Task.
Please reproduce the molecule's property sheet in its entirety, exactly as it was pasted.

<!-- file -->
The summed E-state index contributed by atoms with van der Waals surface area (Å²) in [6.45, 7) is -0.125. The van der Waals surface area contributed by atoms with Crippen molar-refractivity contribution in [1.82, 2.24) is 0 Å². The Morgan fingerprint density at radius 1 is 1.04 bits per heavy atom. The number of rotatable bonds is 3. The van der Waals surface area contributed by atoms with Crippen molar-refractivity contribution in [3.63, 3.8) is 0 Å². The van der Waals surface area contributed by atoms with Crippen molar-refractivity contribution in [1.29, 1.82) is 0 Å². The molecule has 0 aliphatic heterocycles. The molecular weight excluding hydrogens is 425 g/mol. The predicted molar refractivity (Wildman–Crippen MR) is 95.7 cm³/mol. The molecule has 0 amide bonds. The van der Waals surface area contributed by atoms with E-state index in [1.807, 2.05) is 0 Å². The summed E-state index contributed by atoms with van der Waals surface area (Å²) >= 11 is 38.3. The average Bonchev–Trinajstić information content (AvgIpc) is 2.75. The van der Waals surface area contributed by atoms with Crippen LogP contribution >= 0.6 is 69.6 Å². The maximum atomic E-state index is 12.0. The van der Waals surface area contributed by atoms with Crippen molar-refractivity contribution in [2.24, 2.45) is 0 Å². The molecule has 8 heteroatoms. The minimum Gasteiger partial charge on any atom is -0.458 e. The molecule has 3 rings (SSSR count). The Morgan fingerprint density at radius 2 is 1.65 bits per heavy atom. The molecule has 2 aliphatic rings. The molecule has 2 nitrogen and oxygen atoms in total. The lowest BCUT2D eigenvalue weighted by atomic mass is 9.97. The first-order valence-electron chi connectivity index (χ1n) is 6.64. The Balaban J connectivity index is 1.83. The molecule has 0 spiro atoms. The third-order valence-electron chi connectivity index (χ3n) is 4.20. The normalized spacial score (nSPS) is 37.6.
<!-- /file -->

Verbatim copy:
The summed E-state index contributed by atoms with van der Waals surface area (Å²) in [6.45, 7) is -0.125. The van der Waals surface area contributed by atoms with Crippen molar-refractivity contribution in [1.82, 2.24) is 0 Å². The Morgan fingerprint density at radius 1 is 1.04 bits per heavy atom. The number of rotatable bonds is 3. The van der Waals surface area contributed by atoms with Crippen molar-refractivity contribution in [3.63, 3.8) is 0 Å². The van der Waals surface area contributed by atoms with Crippen molar-refractivity contribution in [1.29, 1.82) is 0 Å². The molecule has 0 aliphatic heterocycles. The molecular weight excluding hydrogens is 425 g/mol. The predicted molar refractivity (Wildman–Crippen MR) is 95.7 cm³/mol. The molecule has 0 amide bonds. The van der Waals surface area contributed by atoms with E-state index in [1.807, 2.05) is 0 Å². The summed E-state index contributed by atoms with van der Waals surface area (Å²) >= 11 is 38.3. The average Bonchev–Trinajstić information content (AvgIpc) is 2.75. The van der Waals surface area contributed by atoms with Crippen LogP contribution >= 0.6 is 69.6 Å². The maximum atomic E-state index is 12.0. The van der Waals surface area contributed by atoms with Crippen molar-refractivity contribution in [2.24, 2.45) is 0 Å². The molecule has 8 heteroatoms. The minimum Gasteiger partial charge on any atom is -0.458 e. The molecule has 3 rings (SSSR count). The Morgan fingerprint density at radius 2 is 1.65 bits per heavy atom. The molecule has 2 aliphatic rings. The molecule has 2 nitrogen and oxygen atoms in total. The lowest BCUT2D eigenvalue weighted by atomic mass is 9.97. The first-order valence-electron chi connectivity index (χ1n) is 6.64. The Balaban J connectivity index is 1.83. The molecule has 0 spiro atoms. The third-order valence-electron chi connectivity index (χ3n) is 4.20. The normalized spacial score (nSPS) is 37.6.